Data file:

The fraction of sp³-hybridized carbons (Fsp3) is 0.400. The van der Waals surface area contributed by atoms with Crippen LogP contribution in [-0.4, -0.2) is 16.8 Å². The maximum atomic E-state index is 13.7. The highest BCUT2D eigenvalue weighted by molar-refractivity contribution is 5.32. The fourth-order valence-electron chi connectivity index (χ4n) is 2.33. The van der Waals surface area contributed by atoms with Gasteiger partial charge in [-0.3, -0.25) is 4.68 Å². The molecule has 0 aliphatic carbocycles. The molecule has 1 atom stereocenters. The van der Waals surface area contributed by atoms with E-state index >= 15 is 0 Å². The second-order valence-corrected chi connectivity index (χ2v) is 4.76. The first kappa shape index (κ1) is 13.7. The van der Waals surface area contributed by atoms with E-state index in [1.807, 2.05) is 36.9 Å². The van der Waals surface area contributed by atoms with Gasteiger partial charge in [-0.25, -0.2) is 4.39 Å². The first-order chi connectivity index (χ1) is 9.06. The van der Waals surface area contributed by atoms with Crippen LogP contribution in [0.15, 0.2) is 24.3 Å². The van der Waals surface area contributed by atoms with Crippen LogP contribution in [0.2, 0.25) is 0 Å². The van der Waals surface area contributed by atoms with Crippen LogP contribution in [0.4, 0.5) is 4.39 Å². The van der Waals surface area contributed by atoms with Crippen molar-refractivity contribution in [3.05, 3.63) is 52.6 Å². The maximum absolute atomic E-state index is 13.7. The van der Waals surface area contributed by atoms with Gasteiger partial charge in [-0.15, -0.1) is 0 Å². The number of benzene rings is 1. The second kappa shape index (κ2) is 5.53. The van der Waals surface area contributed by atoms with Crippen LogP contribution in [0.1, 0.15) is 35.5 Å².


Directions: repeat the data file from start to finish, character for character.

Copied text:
The fraction of sp³-hybridized carbons (Fsp3) is 0.400. The van der Waals surface area contributed by atoms with Crippen LogP contribution in [-0.4, -0.2) is 16.8 Å². The maximum atomic E-state index is 13.7. The highest BCUT2D eigenvalue weighted by molar-refractivity contribution is 5.32. The fourth-order valence-electron chi connectivity index (χ4n) is 2.33. The van der Waals surface area contributed by atoms with Gasteiger partial charge in [-0.3, -0.25) is 4.68 Å². The molecule has 0 aliphatic carbocycles. The molecule has 1 atom stereocenters. The van der Waals surface area contributed by atoms with E-state index >= 15 is 0 Å². The second-order valence-corrected chi connectivity index (χ2v) is 4.76. The first kappa shape index (κ1) is 13.7. The van der Waals surface area contributed by atoms with E-state index in [1.807, 2.05) is 36.9 Å². The van der Waals surface area contributed by atoms with Gasteiger partial charge in [-0.25, -0.2) is 4.39 Å². The first-order chi connectivity index (χ1) is 9.06. The van der Waals surface area contributed by atoms with Crippen LogP contribution in [0.15, 0.2) is 24.3 Å². The van der Waals surface area contributed by atoms with Crippen LogP contribution in [0.2, 0.25) is 0 Å². The van der Waals surface area contributed by atoms with Crippen LogP contribution in [0.4, 0.5) is 4.39 Å². The van der Waals surface area contributed by atoms with Crippen molar-refractivity contribution in [3.05, 3.63) is 52.6 Å². The maximum absolute atomic E-state index is 13.7. The van der Waals surface area contributed by atoms with Gasteiger partial charge in [-0.15, -0.1) is 0 Å². The number of benzene rings is 1. The second kappa shape index (κ2) is 5.53. The van der Waals surface area contributed by atoms with Crippen LogP contribution in [0.1, 0.15) is 35.5 Å².